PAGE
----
As healthcare entities throughout Texas and Florida work tirelessly to put back the pieces following hurricanes Harvey and Irma, reflection is likely top of mind.
"Out of the bad we shall find good." That sounds kind of biblical, doesn't it? But I didn't hear it while sitting in a pew on a Sunday. It came from a resolute skilled nursing manager I was talking with a while back.
Natural disasters and catastrophic events by definition arise unpredictably and consequently do not remain even in the back of people's minds on a consistent basis.
As perils of all types, including wildfires, floods, tornados, earthquakes, mass shootings and a wide variety of other adverse events, impact our nation, providers of senior services must understand the ultimate importance of establishing robust and compliant protocols that will address an "All Hazards" approach to emergency preparedness, response and recovery.
Flooded by Hurricane Sandy, a 10-story Brooklyn facility renovated from basement to rooftop, improving its look and storm-proofing.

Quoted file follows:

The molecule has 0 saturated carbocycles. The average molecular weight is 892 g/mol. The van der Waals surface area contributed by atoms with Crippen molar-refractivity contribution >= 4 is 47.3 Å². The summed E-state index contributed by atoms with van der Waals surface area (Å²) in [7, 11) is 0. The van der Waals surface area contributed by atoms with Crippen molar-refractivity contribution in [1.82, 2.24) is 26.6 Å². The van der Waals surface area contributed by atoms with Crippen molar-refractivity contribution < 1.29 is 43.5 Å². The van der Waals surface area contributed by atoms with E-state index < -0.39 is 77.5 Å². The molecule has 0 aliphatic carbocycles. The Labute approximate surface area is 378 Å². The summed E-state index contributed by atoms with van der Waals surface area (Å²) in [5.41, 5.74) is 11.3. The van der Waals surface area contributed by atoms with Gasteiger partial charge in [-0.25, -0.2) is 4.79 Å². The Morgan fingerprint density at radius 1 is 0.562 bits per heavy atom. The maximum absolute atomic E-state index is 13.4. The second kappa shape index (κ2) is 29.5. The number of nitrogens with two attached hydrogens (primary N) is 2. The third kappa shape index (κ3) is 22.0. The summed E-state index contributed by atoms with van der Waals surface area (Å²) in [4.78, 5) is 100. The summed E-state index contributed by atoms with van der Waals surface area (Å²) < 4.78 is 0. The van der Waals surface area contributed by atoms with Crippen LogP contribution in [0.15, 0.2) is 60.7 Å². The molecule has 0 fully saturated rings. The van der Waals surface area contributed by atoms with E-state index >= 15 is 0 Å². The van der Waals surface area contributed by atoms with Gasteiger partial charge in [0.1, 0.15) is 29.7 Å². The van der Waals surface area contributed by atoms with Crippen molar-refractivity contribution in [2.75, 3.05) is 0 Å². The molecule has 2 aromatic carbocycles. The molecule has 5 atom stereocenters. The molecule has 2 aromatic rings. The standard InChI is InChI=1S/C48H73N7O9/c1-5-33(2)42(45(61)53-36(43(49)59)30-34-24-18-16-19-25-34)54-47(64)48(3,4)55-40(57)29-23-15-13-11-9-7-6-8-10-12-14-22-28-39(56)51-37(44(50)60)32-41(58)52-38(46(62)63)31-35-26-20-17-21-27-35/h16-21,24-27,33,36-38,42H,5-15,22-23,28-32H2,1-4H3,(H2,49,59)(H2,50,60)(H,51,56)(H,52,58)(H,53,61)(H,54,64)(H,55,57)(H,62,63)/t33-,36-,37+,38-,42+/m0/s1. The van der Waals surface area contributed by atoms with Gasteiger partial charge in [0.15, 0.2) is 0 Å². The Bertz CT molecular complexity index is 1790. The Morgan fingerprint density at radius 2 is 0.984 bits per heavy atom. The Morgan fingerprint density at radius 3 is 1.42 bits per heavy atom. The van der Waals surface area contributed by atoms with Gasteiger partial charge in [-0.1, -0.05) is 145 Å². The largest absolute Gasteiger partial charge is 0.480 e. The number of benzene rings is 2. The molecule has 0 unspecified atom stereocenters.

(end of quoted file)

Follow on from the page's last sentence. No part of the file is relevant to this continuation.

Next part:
Maybe your dining program can't compete with McDonald's for sheer speed, pseudo nutrition and potentially hazardous toys. But how does your disaster response plan compare? That's the real question.
Just as Hurricane Katrina prompted discussion about emergency preparedness in 2005, Superstorm Sandy has re-ignited talks in the senior living communities about their ability to respond to disasters. When storm surges hit New York City last October, about 6,000 people were evacuated from various healthcare facilities, including nursing homes and adult day facilities.
Having once slept through a 6.7-magnitude earthquake, driven blithely through snowstorms and regularly horrified my Kansas-born husband with my lack of knowledge about tornadoes, I am far from an expert on natural disaster planning.